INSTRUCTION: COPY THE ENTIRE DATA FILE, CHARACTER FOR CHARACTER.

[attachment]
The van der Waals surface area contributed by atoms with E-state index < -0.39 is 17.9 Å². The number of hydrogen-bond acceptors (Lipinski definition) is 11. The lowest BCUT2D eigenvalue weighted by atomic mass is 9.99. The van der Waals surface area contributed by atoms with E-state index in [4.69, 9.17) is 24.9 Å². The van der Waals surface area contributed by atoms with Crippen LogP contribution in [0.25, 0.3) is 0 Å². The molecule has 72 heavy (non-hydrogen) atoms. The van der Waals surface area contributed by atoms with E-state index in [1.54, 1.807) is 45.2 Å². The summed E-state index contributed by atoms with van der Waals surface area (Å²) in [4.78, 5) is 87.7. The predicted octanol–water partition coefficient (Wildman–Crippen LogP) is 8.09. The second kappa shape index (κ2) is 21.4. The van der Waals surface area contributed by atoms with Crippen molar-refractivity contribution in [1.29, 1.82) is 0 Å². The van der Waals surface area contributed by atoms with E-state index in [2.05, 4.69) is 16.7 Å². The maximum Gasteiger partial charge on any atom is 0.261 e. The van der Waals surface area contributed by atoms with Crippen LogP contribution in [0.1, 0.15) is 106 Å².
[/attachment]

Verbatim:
The van der Waals surface area contributed by atoms with E-state index < -0.39 is 17.9 Å². The number of hydrogen-bond acceptors (Lipinski definition) is 11. The lowest BCUT2D eigenvalue weighted by atomic mass is 9.99. The van der Waals surface area contributed by atoms with E-state index in [4.69, 9.17) is 24.9 Å². The van der Waals surface area contributed by atoms with Crippen LogP contribution in [0.25, 0.3) is 0 Å². The molecule has 72 heavy (non-hydrogen) atoms. The van der Waals surface area contributed by atoms with E-state index in [1.54, 1.807) is 45.2 Å². The summed E-state index contributed by atoms with van der Waals surface area (Å²) in [4.78, 5) is 87.7. The predicted octanol–water partition coefficient (Wildman–Crippen LogP) is 8.09. The second kappa shape index (κ2) is 21.4. The van der Waals surface area contributed by atoms with Crippen molar-refractivity contribution in [1.29, 1.82) is 0 Å². The van der Waals surface area contributed by atoms with E-state index in [2.05, 4.69) is 16.7 Å². The maximum Gasteiger partial charge on any atom is 0.261 e. The van der Waals surface area contributed by atoms with Crippen LogP contribution in [0.1, 0.15) is 106 Å².